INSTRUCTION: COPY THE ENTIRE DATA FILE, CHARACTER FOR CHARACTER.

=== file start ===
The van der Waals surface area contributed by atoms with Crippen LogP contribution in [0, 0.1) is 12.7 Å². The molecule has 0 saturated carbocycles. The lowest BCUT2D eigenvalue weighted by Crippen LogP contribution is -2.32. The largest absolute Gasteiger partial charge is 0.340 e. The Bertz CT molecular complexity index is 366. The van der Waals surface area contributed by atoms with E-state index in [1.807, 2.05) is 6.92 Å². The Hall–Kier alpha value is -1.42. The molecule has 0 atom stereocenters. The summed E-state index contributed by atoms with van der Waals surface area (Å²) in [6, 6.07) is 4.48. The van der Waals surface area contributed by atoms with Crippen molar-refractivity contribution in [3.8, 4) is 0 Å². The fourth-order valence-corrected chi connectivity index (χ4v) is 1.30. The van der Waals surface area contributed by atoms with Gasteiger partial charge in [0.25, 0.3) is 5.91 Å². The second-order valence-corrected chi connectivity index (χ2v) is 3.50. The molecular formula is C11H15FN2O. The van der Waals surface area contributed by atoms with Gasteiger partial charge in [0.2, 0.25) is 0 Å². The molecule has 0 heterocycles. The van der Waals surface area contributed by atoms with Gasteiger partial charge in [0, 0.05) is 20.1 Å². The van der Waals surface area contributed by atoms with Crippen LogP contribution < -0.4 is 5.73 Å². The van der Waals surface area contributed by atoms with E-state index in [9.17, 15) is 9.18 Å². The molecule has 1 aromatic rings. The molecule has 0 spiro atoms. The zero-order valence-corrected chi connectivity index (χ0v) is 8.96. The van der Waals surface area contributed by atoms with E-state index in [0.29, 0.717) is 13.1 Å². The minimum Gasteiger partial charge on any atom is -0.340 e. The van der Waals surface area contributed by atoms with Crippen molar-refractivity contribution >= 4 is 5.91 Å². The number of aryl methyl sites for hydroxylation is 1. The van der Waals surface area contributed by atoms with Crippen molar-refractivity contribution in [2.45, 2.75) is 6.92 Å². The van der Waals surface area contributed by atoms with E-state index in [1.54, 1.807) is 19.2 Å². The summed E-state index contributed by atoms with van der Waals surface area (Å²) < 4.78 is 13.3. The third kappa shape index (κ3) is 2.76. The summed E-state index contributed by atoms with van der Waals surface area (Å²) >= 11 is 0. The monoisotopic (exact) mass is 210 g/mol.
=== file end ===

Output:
The van der Waals surface area contributed by atoms with Crippen LogP contribution in [0, 0.1) is 12.7 Å². The molecule has 0 saturated carbocycles. The lowest BCUT2D eigenvalue weighted by Crippen LogP contribution is -2.32. The largest absolute Gasteiger partial charge is 0.340 e. The Bertz CT molecular complexity index is 366. The van der Waals surface area contributed by atoms with E-state index in [1.807, 2.05) is 6.92 Å². The Hall–Kier alpha value is -1.42. The molecule has 0 atom stereocenters. The summed E-state index contributed by atoms with van der Waals surface area (Å²) in [6, 6.07) is 4.48. The van der Waals surface area contributed by atoms with Crippen molar-refractivity contribution in [3.8, 4) is 0 Å². The fourth-order valence-corrected chi connectivity index (χ4v) is 1.30. The van der Waals surface area contributed by atoms with Gasteiger partial charge in [0.25, 0.3) is 5.91 Å². The second-order valence-corrected chi connectivity index (χ2v) is 3.50. The molecular formula is C11H15FN2O. The van der Waals surface area contributed by atoms with Gasteiger partial charge in [0.2, 0.25) is 0 Å². The molecule has 0 heterocycles. The van der Waals surface area contributed by atoms with Gasteiger partial charge in [0, 0.05) is 20.1 Å². The van der Waals surface area contributed by atoms with Crippen LogP contribution < -0.4 is 5.73 Å². The van der Waals surface area contributed by atoms with E-state index in [9.17, 15) is 9.18 Å². The molecule has 1 aromatic rings. The molecule has 0 spiro atoms. The zero-order valence-corrected chi connectivity index (χ0v) is 8.96. The van der Waals surface area contributed by atoms with E-state index in [0.29, 0.717) is 13.1 Å². The minimum Gasteiger partial charge on any atom is -0.340 e. The van der Waals surface area contributed by atoms with Crippen molar-refractivity contribution >= 4 is 5.91 Å². The number of aryl methyl sites for hydroxylation is 1. The van der Waals surface area contributed by atoms with Crippen molar-refractivity contribution in [2.45, 2.75) is 6.92 Å². The van der Waals surface area contributed by atoms with E-state index in [1.54, 1.807) is 19.2 Å². The summed E-state index contributed by atoms with van der Waals surface area (Å²) < 4.78 is 13.3. The third kappa shape index (κ3) is 2.76. The summed E-state index contributed by atoms with van der Waals surface area (Å²) >= 11 is 0. The monoisotopic (exact) mass is 210 g/mol.